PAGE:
Forest water balance model
- Silva Joint Research Unit
Precipitation interception refers to water, in liquid or solid form, that is intercepted by tree crowns, both leaves and wood bodies, before it falls to reach the soil. During this process of precipitation, water will enter into the ecosystem by several paths :
Note : We have chosen not to address snow interception, a phenomenon which is to date not fully understood and supported by surprisingly few published studies, nor do we address fog interception (production of liquid that will fall from the canopy to reach the soil).
Interception cannot be directly measured but rather is calculated as being the difference between incident
rainfall and throughfall, by using the following formula:
In = Pi – Ps - Pt, in which In represents the interception, Pi the incident rainfall, Ps the rainfall which reaches the soil through the canopy and Pt, the stemflow.
Above : A system for collecting rain flowing down the trunks (photo UR BEF, INRA-Nancy).
Opposite : Measuring rain that reaches the ground by using a network of rain gauges for direct reading.
Rainfall interception is interpreted by its physical aspects and depends on the intensity of the rainfall, on the leaf development (leaf area index, see the page Phenology and Leaf Area index) and on climatic conditions. During and after a rainy period, the evaporation rate will depend on the energy arriving at the crowns that can be measured by potential evapotranspiration (PET, see the page Meteorology).
With the start of rainfall, the canopy begins to accumulate water on its interception surfaces. When these surfaces start to saturate, water then flows downwards. This defines the saturation capacity of a canopy, which is the maximum amount of water that can be stored. Typically this capacity is between 1 and 2 mm: it is higher for coniferous with high leaf area index and lower in broad-leaved stands.
Rainfall interception is spatially a highly variable phenomenon and is linked to heterogeneity in the canopy structure. Measurements show that, just following rainfall, some rain gauges placed below the canopy capture very little water, while others receive more than the incidental rainfall! This phenomenon is known as the funnel which is rainfall that has been locally concentrated by preferential flows in the crowns. Aussenac (1970) also showed that throughfall depends on the distance from the canopy to the trunk.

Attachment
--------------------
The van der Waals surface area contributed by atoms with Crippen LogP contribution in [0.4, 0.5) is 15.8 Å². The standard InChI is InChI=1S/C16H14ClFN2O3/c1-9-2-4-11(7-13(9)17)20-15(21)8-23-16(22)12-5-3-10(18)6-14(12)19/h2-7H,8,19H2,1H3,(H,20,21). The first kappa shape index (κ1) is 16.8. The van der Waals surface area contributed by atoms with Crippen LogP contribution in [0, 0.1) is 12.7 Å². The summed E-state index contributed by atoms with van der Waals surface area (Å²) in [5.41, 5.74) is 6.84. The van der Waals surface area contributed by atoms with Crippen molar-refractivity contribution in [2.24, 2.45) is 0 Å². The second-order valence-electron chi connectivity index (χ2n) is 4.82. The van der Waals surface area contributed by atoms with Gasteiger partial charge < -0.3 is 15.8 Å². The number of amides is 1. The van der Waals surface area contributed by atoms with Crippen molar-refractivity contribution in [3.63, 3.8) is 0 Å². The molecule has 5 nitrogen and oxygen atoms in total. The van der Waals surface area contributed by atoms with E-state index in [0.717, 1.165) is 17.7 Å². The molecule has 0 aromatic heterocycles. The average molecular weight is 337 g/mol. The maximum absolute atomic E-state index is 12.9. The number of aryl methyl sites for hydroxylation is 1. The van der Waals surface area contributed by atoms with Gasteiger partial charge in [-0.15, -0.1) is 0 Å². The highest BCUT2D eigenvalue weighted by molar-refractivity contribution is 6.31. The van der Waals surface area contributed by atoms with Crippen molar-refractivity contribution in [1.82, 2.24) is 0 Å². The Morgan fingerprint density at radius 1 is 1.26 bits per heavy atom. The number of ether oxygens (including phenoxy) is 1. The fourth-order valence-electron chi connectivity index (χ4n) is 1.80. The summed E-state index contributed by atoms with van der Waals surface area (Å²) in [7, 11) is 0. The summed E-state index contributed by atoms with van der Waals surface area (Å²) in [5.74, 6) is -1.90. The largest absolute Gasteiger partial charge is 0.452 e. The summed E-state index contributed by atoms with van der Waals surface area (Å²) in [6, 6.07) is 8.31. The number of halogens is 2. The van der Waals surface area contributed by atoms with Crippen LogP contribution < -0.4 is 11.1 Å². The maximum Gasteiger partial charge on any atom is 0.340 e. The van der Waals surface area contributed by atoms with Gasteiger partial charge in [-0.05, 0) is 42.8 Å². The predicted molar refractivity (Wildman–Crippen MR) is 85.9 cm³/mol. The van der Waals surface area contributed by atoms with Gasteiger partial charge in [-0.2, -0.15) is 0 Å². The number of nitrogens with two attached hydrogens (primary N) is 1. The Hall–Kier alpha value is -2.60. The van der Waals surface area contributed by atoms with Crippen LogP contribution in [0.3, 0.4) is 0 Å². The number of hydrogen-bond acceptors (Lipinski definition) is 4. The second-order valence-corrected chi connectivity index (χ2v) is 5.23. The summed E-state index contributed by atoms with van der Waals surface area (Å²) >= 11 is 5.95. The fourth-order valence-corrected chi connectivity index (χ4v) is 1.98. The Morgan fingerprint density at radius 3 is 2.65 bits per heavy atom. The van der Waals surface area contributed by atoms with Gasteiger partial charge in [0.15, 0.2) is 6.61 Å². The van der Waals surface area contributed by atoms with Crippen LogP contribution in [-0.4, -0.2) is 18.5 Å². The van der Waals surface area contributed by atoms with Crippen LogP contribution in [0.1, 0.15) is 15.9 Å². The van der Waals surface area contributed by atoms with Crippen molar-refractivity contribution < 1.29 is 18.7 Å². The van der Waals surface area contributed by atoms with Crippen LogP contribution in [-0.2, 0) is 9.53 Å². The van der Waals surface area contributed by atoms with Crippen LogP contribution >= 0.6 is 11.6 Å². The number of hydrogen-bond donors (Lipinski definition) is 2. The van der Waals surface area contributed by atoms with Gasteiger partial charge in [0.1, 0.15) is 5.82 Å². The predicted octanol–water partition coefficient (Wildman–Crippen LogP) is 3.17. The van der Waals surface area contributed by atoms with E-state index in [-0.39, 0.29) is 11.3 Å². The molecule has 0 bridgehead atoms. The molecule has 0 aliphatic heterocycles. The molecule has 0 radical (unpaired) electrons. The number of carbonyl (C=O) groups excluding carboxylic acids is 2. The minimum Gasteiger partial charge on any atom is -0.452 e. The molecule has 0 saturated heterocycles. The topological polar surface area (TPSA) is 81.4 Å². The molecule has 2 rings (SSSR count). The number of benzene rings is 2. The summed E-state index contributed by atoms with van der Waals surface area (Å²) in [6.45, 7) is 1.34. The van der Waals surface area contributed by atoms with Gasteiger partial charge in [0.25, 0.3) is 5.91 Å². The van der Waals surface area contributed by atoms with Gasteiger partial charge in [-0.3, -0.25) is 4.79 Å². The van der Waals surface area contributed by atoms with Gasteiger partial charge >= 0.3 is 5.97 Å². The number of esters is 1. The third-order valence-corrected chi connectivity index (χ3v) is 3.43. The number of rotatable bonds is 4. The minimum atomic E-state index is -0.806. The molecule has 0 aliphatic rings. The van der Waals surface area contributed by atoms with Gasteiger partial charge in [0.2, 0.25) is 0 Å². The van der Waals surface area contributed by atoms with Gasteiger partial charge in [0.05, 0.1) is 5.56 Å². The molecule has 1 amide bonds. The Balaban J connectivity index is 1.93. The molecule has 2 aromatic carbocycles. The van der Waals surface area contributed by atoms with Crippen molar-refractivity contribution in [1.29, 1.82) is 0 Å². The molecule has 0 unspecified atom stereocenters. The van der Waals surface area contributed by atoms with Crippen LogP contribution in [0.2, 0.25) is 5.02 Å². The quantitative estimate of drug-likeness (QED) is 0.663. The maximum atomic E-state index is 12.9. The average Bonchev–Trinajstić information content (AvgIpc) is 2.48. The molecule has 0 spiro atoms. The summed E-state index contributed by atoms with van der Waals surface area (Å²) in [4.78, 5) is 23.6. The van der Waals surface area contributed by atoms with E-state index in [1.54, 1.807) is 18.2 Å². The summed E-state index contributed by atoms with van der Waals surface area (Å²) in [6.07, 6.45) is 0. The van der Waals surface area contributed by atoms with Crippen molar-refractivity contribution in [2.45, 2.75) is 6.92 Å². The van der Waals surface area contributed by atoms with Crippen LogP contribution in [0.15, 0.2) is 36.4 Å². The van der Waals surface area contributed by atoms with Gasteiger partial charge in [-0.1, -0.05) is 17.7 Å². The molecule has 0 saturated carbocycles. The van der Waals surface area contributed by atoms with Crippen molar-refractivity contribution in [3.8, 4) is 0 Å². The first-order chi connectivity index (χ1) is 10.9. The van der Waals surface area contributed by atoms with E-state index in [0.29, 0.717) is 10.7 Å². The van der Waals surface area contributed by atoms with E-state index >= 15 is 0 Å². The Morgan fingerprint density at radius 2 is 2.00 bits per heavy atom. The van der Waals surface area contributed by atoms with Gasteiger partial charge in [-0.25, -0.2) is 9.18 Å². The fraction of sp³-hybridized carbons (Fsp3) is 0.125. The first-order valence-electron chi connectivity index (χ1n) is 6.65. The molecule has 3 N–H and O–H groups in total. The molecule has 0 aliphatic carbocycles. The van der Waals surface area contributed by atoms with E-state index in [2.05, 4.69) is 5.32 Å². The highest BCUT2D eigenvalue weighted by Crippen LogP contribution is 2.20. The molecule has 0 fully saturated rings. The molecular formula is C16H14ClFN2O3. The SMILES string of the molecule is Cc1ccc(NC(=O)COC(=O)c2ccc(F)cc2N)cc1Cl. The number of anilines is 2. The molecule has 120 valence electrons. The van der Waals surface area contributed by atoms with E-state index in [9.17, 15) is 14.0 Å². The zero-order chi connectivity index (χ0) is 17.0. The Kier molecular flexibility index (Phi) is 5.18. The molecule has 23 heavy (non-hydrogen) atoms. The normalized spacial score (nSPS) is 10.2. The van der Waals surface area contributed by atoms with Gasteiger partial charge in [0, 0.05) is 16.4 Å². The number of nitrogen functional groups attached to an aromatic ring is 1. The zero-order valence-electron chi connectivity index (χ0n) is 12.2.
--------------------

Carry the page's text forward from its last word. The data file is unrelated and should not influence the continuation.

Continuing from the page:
Rainfall interception is highly variable and is dependent on species, management techniques, climate and season variability.
However, we can provide a few ranges. In temperate climates, rainfall interception varies from 15 to 40% of the incident rainfall.
Overall, conifers intercept more rainfall (In representing between 30 and 40%) than deciduous trees (In representing between 15 and 30%)
for two main reasons: conifer stands generally show a higher leaf area index and, with the exception of larch, they bear leaves throughout the year.
Thus, in the same climate conditions, evergreen stands are often characterized by lower water availability in the soil than deciduous forests.
Additionally, stemflow (Pt) is highly dependent on tree species. Two extreme examples are beech, which has smooth bark allowing Pt to reach or exceed 10% of the incident rainfall, as opposed to species with coarse bark, such as oak, where the Pt represents only about 1 to 2% of rainfall. When stemflow is relatively low, this water flows remains in the soil at the base of the tree.
Mean values of rainfall interception as % of incident rainfall measured in RENECOFOR stands in the French forest service observation network.
Aussenac G (1970) Action du couvert forestier sur la distribution au sol des précipitations. Annales des sciences forestières, 27 (4), 383-399.
Aussenac G et Boulangeat C (1980) Interception des précipitations et évapotranspiration réelle dans des peuplements de feuillus (Fagus sylvatica L.) et de résineux (Pseudotsuga menziesii (Mirb) Franco). Annales des sciences forestières, 37 (2), 91-107.
Ulrich E, Lelong N, Lanier M, Schneider (1995) Interception des pluies en forêt : facteurs déterminants. Interprétation des mesures réalisées dans le sous-réseau CATAENAT de RENECOFOR. ONF, Bulletin technique n°30.
Llorens P (1997) Rainfall interception by a Pinus sylvestris forest patch overgrown in a Mediterranean mountainous abandoned area .2. Assessment of the applicability of Gash's analytical model. Journal of Hydrology 199: 3-4.
Loustau D, Berbigier P, Granier A, Elhadjmoussa F (1992) Interception loss, throughfall and stemflow in a maritime pine stand. 1.Variability of throughfall and stemflow beneath the pine canopy. The HartX-Synthesis: an experimental approach to water and carbon exchange of a Scots pine plantation. Journal of Hydrology 138: 449-467.
Rowe L K (1983) Rainfall interception by an evergreen beech forest, Nelsin, New Zealand. Journal of Hydrology, 66, 143-158.